Until about 2016, the PocketWizard MiniTT1 transmitter and FlexTT5 transceivers for Nikon put the “Wizard” in PocketWizard, giving you the power to control unlimited Speedlights from practically any distance with little more than your imagination.
However, a few years after getting these units in 2012, I began to experience too many FTFs (failure to fires). I went over the settings several times, upgraded firmware, used manual Plus III slaves and still had inconsistencies to the point where I would lose important shots at weddings.
I can’t explain how the units worked so well the first couple of years after I got them and then inexplicably stopped working, but around 2016 I started seeing many reports of the same stories and frustrations with these units. Perhaps PocketWizard didn’t make them for heavy use, or the frequencies became too flooded with other technologies at wedding venues.
When they came out, the PW Flex and Mini were, I think, the only TTL flash radio system with remote power control (with AC-3 Zone Controller), which was their main appeal to me. As a wedding photographer, I loved having the ability to adjust flash power remotely on all of my lights without an assistant having to manually do it for each light. I also loved having the remote TTL capability for shots I needed to light quickly.
The command dial of the AC-3 was simple, fast and easy. With the physical dials, I could quickly adjust up to three groups on the fly without going into a single menu. However, the dial system wasn’t perfect. Since I wear two cameras at a wedding at all times, I noticed as I let the one with the dial hang by my hip, occasionally the dials would rub against something and get moved during the action, changing my flash settings. You couldn’t lock in a setting with the dials.
Another thing I didn’t like about the PW Flex/Mini system was that you needed to plug them into a computer any time you wanted to change any settings, and the settings were kind of complicated. I liked the depth of control you could gain over certain functions, like high speed sync, but it also meant you couldn’t change channels on the fly. You were stuck with whatever settings you had programmed at the computer.
On PW, you could reassign groups on the fly, and you could select from two pre-programmed “configurations” of settings, but not channels.
Phottix Odin II
Since the Mini/Flex release, other brands have come out with their own TTL and remote power control systems, and one notable brand who seems to be taking a lot of market share on the high end is Phottix.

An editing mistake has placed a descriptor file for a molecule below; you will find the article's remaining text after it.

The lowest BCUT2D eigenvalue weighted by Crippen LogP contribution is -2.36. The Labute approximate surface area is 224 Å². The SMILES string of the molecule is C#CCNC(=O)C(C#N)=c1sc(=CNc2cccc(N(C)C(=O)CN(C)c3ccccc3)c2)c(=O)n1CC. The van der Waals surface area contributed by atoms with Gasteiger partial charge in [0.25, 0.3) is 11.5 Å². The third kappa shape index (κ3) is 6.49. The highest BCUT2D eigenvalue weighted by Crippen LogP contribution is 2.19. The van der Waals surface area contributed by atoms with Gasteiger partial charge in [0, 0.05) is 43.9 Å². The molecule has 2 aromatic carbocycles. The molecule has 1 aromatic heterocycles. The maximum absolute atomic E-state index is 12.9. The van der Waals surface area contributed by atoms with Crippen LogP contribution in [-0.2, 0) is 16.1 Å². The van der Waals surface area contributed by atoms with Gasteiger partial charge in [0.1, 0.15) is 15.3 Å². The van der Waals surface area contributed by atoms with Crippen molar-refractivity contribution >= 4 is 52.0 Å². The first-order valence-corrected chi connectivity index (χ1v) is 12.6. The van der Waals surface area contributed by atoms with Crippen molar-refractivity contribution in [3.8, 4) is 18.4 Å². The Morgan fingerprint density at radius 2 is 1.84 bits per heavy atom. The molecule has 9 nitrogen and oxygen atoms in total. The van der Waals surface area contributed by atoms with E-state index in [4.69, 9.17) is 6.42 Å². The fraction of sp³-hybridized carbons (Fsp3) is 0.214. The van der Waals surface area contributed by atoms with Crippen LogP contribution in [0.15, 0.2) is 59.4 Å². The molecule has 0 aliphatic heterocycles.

I’ve since upgraded (as of 2017) to the Phottix Odin II system, which has TTL and remote power control, and the transmitter/power control is a single unit on the camera, not two like PW.
Initially, I was hesitant to switch to Phottix because, you know, most of the Chinese knock-offs don’t work. But the fact was PW also wasn’t working, so I needed to try something. I had looked at other systems, including Radio Poppers, but what compelled me to try Phottix was that Jerry Ghionis was also using the Odin system. If there’s anyone who needs a flash to work correctly the first time at a wedding, it’s Jerry.
What I loved from the first time I used the Odin II system was that it worked. I turned them on, set my channels, and they worked correctly. It “helps” to turn the flash on before the receiver, but other than that, and turning everything off before connecting/disconnecting, there’s no complicated precise order of turning things on and off. With PW, I had to attach a label with the correct fire-up sequence to my AlienBee, and it still didn’t work.
Advantages over PW are numerous. You can change groups and channels on the fly directly on the units via the LCD menu and buttons. There are one or two more steps to adjusting power with the Odin II, but it’s still fast and the benefit is the settings are locked in until you push a couple of buttons vs. subjected to the random bumps of a physical dial.
You get more groups with the Odin II, up to 5 with compatible receivers. Switching modes is still easy, and the Odin II has a wheel for breezing through the menus and power scales. The wheel was mandatory for me because I need to change settings quickly at weddings.
One thing I don’t like about the Odin units is they require replaceable batteries. This isn’t bad, and regular AA batteries will work fine for a few weddings, but PW had a nice power cable accessory that used the camera’s power (on cameras with 10-pin terminals) for the transmitter so you didn’t have to use any batteries for the transmitter, which was great especially because they were harder-to-find button cells.
I tested the Odin II’s power adjustments against a Sekonic meter and found them to be correct. In other words, 1/3 stop was really 1/3 stop of light, and 1 stop was really one stop of light, so the power output and settings are reliable.